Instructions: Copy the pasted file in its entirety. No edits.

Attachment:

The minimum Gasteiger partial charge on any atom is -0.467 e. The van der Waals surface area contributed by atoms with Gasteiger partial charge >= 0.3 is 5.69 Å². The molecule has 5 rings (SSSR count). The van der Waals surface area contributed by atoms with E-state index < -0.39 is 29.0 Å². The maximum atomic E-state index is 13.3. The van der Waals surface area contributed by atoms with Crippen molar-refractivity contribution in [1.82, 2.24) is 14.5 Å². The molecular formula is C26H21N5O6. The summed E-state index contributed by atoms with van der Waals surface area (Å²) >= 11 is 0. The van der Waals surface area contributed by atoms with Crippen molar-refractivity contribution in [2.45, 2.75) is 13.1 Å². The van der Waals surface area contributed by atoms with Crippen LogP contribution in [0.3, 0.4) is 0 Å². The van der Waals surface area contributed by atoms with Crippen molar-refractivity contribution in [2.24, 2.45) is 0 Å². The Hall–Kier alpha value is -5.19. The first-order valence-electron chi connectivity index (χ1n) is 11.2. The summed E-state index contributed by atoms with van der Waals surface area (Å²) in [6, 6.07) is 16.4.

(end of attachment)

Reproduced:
The minimum Gasteiger partial charge on any atom is -0.467 e. The van der Waals surface area contributed by atoms with Gasteiger partial charge >= 0.3 is 5.69 Å². The molecule has 5 rings (SSSR count). The van der Waals surface area contributed by atoms with E-state index < -0.39 is 29.0 Å². The maximum atomic E-state index is 13.3. The van der Waals surface area contributed by atoms with Crippen molar-refractivity contribution in [1.82, 2.24) is 14.5 Å². The molecular formula is C26H21N5O6. The summed E-state index contributed by atoms with van der Waals surface area (Å²) >= 11 is 0. The van der Waals surface area contributed by atoms with Crippen molar-refractivity contribution in [2.45, 2.75) is 13.1 Å². The van der Waals surface area contributed by atoms with Crippen LogP contribution in [0.3, 0.4) is 0 Å². The van der Waals surface area contributed by atoms with Crippen molar-refractivity contribution in [2.24, 2.45) is 0 Å². The Hall–Kier alpha value is -5.19. The first-order valence-electron chi connectivity index (χ1n) is 11.2. The summed E-state index contributed by atoms with van der Waals surface area (Å²) in [6, 6.07) is 16.4.